There are certainly a great number of symbols in the sake world; images and artifacts that evoke perfectly Pavlovian pangs for a glass of good sake. It might be a blue-dyed curtain hanging in front of a sake shop, invitingly waiting to be parted by your own hands as you enter. It might be the rising smell of yakitori (grilled chicken on skewers, a standard sake accompaniment) or just the right fruity or flowery essence reminiscent of a good glass of ginjo. Or, it might be a sugidama, arguably the oldest and most often-seen sign of where sake is to be found.
Certainly you have seen them hanging around (pun intended): green or brown spheres of tightly bound leaves suspended by a cord, dangling in front of sake shops and pubs. A quick glance at the photos here should evoke a “Oh, those things! Yeah; I’ve seen them…” response from many readers. While in the past, they might have only been visible in Japan, now many shops outside of Japan sport one out front as well, and certainly we can see images of them all over the internet.
Sugidama originated in the Edo Period (1604 to 1868), and have taken many shapes and sizes over the past centuries, sometimes appearing more like bales or bound stalks of thin branches. As the pictures here show, they are always spherical these days.
What are they, these sugidama? Also known as sakabayashi, they are – as they appear to be – balls constructed of the needle-like leaves of the sugi, or Japanese cedar tree. (The more precise name for this tree is, actually, cryptomeria, and it is botanically closer to cypress than cedar, although it smells damn like cedar to me.)
The sugi holds religious significance in the Shinto religion, particularly in connection with a shrine named Miwa Jinja in Nara Prefecture, wherein resides a deity related to sake. Although today not all sugidama are made from sugi boughs from this shrine, it certainly is one traditional source.
Possibly related to that religious influence, it was in the past said that if the needle-like leaves of sugi are soaked in sake, that sake will not go bad. But there is more to the story than that.
Until about 60 years ago, tanks for sake brewing were made of this wood, (now they are ceramic-lined steel) as are the casks called taru in which sake was formerly shipped (before bottling came along), and the small boxes called masu traditionally used for drinking sake (and measuring rice). And beyond these uses, the walls of most traditional koji-making rooms as well as the trays used to make koji were all almost always made from sugi.
Why sugi over other woods? There are of course a handful of reasons, but the most often presented is that sugi tends to not impart its woodiness to the sake or the koji-in-waiting.
As a rule long ago, but still commonly today as well, sugidama are hung just outside the front entrance to a sake brewery immediately after the first sake of the year has been pressed (like – now!). At this point, the leaves are still green, having been recently cut and used. Over the next several months, however, the green needles slowly faded to brown. It has long been said that when at long last the color had changed to brown, the sake had aged enough to be ready for drinking.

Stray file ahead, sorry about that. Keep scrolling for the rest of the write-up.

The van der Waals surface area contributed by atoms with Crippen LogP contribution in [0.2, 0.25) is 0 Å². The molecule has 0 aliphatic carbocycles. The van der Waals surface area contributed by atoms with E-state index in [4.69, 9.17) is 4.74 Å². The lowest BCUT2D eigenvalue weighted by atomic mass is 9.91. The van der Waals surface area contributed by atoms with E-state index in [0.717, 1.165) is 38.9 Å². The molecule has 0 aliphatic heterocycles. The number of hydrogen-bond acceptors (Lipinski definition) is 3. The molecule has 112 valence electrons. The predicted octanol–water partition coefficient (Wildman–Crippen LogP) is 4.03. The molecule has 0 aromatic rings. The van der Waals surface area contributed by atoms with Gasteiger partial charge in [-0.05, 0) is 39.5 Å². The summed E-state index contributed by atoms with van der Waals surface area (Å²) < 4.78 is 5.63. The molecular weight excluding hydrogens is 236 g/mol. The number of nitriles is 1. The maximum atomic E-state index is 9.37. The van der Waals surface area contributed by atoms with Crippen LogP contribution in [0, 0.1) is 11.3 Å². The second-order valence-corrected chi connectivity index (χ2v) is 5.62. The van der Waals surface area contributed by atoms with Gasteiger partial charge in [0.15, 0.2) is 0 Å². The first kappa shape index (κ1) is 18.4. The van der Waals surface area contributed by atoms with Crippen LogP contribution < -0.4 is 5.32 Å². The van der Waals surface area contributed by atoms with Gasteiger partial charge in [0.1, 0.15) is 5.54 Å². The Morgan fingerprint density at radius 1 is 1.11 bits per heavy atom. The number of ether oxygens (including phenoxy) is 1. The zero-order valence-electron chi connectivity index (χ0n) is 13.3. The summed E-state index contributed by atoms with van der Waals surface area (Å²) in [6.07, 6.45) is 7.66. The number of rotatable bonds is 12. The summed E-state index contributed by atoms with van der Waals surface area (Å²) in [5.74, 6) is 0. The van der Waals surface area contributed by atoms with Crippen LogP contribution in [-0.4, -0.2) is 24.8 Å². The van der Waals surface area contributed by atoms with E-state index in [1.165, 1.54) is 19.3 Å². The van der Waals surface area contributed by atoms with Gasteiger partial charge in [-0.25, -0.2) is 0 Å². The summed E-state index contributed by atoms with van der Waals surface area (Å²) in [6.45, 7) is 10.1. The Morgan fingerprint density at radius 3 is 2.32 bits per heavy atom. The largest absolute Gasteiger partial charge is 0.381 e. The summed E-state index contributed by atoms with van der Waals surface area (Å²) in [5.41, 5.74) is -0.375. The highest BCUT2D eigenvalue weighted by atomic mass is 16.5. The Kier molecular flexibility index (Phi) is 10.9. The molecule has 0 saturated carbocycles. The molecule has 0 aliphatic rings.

These days, lengths of maturation vary greatly on style, region and other factors, including modern climate control. But the sugidama cares not, fading from green to brown in its own time, as it always has.
Although accounts differ subtly from source to source on the details, the above is the basic gist of the saga of the sugidama. But it has evolved in its use, if not its symbolism. Today, sugidama appear not only in front of kura (breweries), but also in front of sake retail shops, as well as sake pubs and other places serving sake all over Japan, and even a few appear in other countries as well. It is basically an enticing indication of “sake within!”
Often, I have wondered how they were actually made. My inquiries were met with, “Ya just keep stuffin’ more and more sugi leaves in there, and trim it ‘till it’s round enough…” But only recently did I see a work in progress when visiting a brewery that was just about to press its first batch of the year.
In the old days, the experienced guys would ball up a bunch of boughs and stuff everything else into that. These days, many if not most use a ball of wire or styrofoam at the center. As you can see from the photos here, someone just sits amongst fermenting tanks with a bunch of fir sticks around them, stuffing them into a globe and trimming it to a round aesthetic perfection. I was genuinely surprised to see it was that simple.
Sugidama being made…
Note the white ball of traditional styrofoam in the center. 😉
The finished product!
One of the most charming sites of winter – if you are into sake – must be a sugidama with freshly fallen snow resting on the top. If it doesn’t evoke an inner warmth, try viewing it with a glass of sake. It soon will.
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